The Aldershot Players open their season with a dark comedy by David Bottrell and Jessie Jones. Dearly Departed focuses on the redneck family dynamic of the Turpin clan in the days following the sudden death of their patriarch Bud. Director Rozz Woodcock sets the show up in a series of vignettes. She uses the small stage skillfully to represent a vast array of pre–funeral venues and car drives. With characters like Reverend Hooker, Delightful and Ray Bud, you can imagine this production is about as serious as the recent reality TV show, Here Comes Honey Boo Boo. In fact, imagine Honey Boo Boo and her kin preparing for a burial and the picture will become crystal clear. Dearly Departed offers an evening of light laughs and sparkling moments.
At some point in this production, each of the performers dazzles. Kim Jonasson as Suzanne has some fantastic moments preening herself in the car while she simultaneously destroys her husband’s self esteem. Bev Matteson as Marguerite is a joy as the overzealous sister and mother. Particularly her relationship with her extremely relaxed, redneck son Royce brings dynamic and humour to every scene they share. They can’t even drive in the car without having a religious war of sorts. Beverly Pitt as Raynelle has bang on comic timing ,and she knows it’s best to let the drama take care of itself. Consequently, the audience both laughs and cries for her predicament. In smaller roles Heather Hunter makes the most of her quirky characters Veda and Juanita. She creates two diverse and equally funny characters in the second act. Ralph Woodcock does the same with his Reverend Hooker and elderly character Norval. Finally, in the smallest of roles Margot Olivieri as Delightful brings the house down with her two lines. Her small portrayals were meticulous and skillful. She proves the old adage that there are no small parts.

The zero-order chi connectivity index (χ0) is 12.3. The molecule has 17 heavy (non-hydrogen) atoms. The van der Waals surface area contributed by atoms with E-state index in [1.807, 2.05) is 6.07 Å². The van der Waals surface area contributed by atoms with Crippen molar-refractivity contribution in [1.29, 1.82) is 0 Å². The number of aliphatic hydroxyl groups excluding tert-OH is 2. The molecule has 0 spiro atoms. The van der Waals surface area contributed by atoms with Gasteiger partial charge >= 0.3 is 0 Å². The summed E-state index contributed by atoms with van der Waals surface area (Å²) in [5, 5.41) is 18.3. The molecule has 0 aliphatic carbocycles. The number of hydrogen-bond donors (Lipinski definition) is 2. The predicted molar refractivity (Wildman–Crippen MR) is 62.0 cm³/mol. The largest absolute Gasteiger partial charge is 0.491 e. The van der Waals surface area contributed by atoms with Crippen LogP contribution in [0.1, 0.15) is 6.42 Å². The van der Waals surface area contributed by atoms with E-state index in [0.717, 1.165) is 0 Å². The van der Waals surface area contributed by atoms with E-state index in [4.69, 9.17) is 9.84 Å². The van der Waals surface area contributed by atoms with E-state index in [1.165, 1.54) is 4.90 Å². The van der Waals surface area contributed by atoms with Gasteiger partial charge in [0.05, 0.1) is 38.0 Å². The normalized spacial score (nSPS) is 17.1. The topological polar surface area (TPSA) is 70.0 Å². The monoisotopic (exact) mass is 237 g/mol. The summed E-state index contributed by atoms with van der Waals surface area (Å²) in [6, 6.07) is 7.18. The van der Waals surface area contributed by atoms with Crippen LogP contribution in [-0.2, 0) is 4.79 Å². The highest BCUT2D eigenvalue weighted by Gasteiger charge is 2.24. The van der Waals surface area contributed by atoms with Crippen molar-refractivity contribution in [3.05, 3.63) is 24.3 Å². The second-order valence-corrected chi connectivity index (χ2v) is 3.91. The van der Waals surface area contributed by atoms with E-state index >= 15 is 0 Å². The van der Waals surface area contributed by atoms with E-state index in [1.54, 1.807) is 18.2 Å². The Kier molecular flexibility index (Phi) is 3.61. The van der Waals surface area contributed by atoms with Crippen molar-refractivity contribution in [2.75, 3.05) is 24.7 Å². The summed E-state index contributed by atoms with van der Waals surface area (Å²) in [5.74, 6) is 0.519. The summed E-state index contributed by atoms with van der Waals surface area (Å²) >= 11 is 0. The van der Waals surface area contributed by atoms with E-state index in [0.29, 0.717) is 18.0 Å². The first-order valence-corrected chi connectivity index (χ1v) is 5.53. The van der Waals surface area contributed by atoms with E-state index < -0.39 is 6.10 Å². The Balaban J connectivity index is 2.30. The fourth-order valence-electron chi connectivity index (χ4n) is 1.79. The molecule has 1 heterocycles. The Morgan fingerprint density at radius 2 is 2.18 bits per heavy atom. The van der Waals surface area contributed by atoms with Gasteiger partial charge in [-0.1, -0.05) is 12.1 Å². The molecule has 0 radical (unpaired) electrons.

This production isn’t perfect, but it is filled with perfect moments. Sometimes playwrights Bottrell and Jones cross the fine line between funny and tasteful. Getting over these rough spots would require a lot of finesse and skill. Woodcock isn’t always able to maneuver her cast through them. In the end, they seem like misdemeanors compared to other genuinely funny moments. In addition, there is drama in this show, but it would have been wise to not play it out actively. Drama, sadness, and loss find their way to the audience intuitively. Each audience member should be able to experience it in their own. Sometimes attempting to portray it makes it seems shallow and that can be alienating.
All in all, this is a fun night of theatre: a chance to let go of your own problems and laugh at someone else for a while. That’s a deal! V